Genesis 8 concludes with God’s covenant with Noah and the land because mankind breaks the covenant (Gen. 8:21).
Genesis 9 Re-affirms God’s original covenant with man with additional stipulations because something has fundamentally changed with man after Adam’s fall. This is evident as Noah will later curse his own son because of drunkenness (setting up a polemic against the Cannites, and their gods, for the future).
Genesis 10 provides another toledot designed to speed up the narrative to show us that while things may not be as bad as before the flood (perhaps because of the limit of man’s life time God placed), people still aren’t properly covenanting with Him.
Genesis 11 illustrates this with the failure of mankind to spread out (which is probably what people were doing before the flood in their rebellion. So a geographically small area would be all that’s required to wipe out humanity at that point). They aren’t covenanting with God because they aren’t obeying Him.
Another toledot speeds up the narrative and gets us back to a person who wants to covenant with God (or rather who God sees as willing/wanting to covenant with Him).
Genesis 12 is the introduction of such a person through the man Abraham. This begins the cycle of covenant again whereby God lays out stipulations for covenanting with Him and the human agent is given the responsibility / choice to obey God’s covenant calling. This also comes with the promise of a specific geographical location (i.e. land) in addition to blessings.
The pattern I find in these chapters focuses specifically on God’s covenant with man and it always relates to land. This takes place throughout Genesis and the rest of the Old Testament. I find that most of the discussions about Genesis don’t focus enough on the covenant nature of all that’s taken place in Genesis give that’s what the Israelites were most likely concerned with.
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Thankyou for your thought provoking post. While the extra list of miracles required for a global flood initially seems confronting, each of these points has been investigated in detail by various scholars and organisations, and can either be directly refuted, or an alternate explanation provided. You have only put the merits of one side of this debate forward, when much work has been done to present the evidence of a truly global flood.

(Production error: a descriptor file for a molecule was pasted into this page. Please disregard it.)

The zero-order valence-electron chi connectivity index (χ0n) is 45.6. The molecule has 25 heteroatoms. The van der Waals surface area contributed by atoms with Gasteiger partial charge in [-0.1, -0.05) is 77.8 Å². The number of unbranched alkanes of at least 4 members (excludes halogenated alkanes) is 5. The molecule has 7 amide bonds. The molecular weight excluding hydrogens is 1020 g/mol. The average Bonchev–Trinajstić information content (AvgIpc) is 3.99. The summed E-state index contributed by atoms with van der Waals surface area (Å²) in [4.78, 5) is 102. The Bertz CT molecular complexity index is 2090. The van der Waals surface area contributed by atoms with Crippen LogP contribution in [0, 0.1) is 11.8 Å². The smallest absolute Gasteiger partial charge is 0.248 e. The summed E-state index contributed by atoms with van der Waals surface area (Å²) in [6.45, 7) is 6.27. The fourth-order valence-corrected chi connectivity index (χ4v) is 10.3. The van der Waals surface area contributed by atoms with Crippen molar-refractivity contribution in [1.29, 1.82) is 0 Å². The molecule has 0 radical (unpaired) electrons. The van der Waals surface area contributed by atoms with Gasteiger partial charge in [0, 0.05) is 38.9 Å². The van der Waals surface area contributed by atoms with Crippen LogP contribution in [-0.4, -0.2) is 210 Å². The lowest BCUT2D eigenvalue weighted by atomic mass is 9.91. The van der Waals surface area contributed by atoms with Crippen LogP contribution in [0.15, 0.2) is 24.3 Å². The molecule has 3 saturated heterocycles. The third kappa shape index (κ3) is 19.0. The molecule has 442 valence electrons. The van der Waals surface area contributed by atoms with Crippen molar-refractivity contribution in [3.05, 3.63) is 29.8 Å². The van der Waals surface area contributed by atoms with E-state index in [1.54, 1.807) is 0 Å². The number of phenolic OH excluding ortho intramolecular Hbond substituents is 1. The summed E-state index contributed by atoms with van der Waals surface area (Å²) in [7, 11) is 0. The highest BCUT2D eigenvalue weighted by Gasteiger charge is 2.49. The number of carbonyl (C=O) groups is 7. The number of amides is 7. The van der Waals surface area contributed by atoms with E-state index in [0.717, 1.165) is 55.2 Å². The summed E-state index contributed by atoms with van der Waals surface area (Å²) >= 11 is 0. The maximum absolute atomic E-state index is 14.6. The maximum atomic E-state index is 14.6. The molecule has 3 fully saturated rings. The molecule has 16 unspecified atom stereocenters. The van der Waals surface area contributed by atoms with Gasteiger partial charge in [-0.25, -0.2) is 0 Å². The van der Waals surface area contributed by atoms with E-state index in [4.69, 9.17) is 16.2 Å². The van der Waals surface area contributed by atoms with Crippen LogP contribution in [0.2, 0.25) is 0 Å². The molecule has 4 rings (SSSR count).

Looking purely at this issue of how many animals would have had to fit on the ark, research has been conducted that indicates approximately 8000 pairs of animals would be enough to represent every ‘kind’ of animal on earth at that time, as required by the text. This number of animals would easily fit within the given dimensions of the ark.
You have suggested that millions of animals would be required. What data supports this? You are comfortable however that the number of animals only from the Mesopotamian region would fit. How do you know how many different species of animals were present in this region at that time?
In any case, it is unfair to the ‘global flood’ side of the debate to simply present these required miracles as if they have never been investigated or challenged.
More information can be found in John Woodmorappe’s book Noah’s Ark: a Feasibility Study, or on Creation Ministries website.
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I am not sure if you even get notifications on these older posts, but I wanted to give a shout and let you know that I have been studying origins and the nature of Genesis with regard to the ANE context (Kline opened my eyes a few years ago to the options). I have been struggling through the milieu and have found your work encouraging and quite helpful.
For what it is worth, I am a member at Immanuel Nashville. The “brainpower” there is nothing to scoff at, to be sure. I have not had time to sit with anyone there due to schedule and the inherent lack of brevity the “project” lends, so I find comfort that someone connected to us has cogent, studied thoughts on the matter.
Grace and Peace,
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great to hear! thanks for sharing matt. hope to meet you next time I’m at Immanuel.
The solution seems pretty simple to me. The flood was local, and written with rhetorical statements through the perception of an ancient Near East cosmological worldview. Ie, the reason the Biblical Authors describe the flood as global is because they had never traveled the earth to know its shape or size, and they spoke with rhetorical language to emphasize theological meaning in the narrative.
All the earth came to Egypt to Joseph to buy grain, because the famine was severe over all the earth. Genesis 41:57
Did eskimos travel the Atlantic ocean to get grain from Egypt?
The real challenge seems to be the broader implication and questions related to biblical inerrancy. Without a proper theological foundation, some may struggle to accept interpretations that may seem plain and simple to someone else.